Tiny Deathstars of Foulness

To tell curl that you can read and write cookies, first we’ll start the engine using an empty cookie jar, using the -b option, which always reads cookies into memory: curl -b newcookiejar If your site can set cookies you can then read them with the -L option curl -L -b newcookiejar The response should be similar to the following:
Reading cookies from file
Curl also supports reading cookies in from the Netscape cookie format, used by defining a cookies.txt file instead: curl -L -b cookies.txt If the server updates the cookies in a response, curl would update that cookie in memory but unless you write something that looks for a new cookie, the next use will read the original cookie again. To create that file, use the -c option (short for –cookie-jar) as follows: curl -c cookie-jar.txt This will save save all types of cookies (including session cookies). To differentiate, curl supports junk, or session cookies using the –junk-session-cookies options, or -j for short. The following can read these expiring cookies: curl -j -b cookie-jar.txt Use that to start a session and then that same -c to call them on your next use. This could be as simple as the following: CURL=/usr/bin/curl COOKIEJAR=cookie-jar.txt SITE= $CURL -j -b $COOKIEJAR $site You can also add a username and password to the initial request and then store the cookie. This type of authentication and session management is used frequently, for example in the Munkireport API, as you can see here: For converting, the -b detects if a file is a Netscape formatted cookie file, parses, then rewrites using the -c option at the end of a line: curl -b cookie.txt -c cookie-jar.txt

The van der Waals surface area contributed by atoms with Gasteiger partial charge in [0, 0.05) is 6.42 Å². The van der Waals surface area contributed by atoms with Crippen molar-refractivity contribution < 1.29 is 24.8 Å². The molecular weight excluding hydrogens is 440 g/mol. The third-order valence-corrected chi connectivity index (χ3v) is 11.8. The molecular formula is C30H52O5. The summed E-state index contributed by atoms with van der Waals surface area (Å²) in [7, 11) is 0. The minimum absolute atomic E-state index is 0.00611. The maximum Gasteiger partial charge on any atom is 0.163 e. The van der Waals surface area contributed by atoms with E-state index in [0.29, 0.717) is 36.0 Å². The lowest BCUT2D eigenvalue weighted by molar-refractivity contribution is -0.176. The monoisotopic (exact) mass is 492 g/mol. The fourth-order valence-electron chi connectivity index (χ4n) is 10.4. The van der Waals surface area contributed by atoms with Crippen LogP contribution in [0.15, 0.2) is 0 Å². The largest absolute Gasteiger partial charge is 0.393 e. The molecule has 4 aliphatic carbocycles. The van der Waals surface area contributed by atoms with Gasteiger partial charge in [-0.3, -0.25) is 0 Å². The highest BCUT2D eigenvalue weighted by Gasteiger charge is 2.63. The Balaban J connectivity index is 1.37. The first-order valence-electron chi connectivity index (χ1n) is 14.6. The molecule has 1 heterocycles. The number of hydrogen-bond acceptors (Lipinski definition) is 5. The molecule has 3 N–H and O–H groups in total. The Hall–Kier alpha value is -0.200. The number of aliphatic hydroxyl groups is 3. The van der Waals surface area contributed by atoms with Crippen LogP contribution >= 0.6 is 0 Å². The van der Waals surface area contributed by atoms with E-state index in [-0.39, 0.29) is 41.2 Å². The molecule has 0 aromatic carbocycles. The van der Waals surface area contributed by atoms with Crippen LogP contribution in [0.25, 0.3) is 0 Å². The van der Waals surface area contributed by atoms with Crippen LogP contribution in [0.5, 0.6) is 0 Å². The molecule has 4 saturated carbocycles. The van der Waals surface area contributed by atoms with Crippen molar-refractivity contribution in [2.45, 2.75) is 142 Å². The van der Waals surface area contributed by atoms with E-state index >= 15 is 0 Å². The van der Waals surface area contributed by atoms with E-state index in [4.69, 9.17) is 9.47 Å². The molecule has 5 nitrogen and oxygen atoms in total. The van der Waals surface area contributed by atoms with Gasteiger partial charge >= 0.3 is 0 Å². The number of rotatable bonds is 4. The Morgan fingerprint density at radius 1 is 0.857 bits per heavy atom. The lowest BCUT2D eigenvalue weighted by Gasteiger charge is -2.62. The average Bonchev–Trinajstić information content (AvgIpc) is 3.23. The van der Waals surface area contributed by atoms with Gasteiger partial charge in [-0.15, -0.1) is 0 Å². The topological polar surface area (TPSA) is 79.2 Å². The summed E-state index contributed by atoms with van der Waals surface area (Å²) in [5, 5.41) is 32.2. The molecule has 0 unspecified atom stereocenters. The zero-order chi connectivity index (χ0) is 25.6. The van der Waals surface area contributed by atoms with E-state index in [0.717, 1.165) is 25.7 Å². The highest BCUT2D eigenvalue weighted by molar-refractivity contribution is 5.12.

February 20th, 2017

Posted In: Mac OS X, Mac Security

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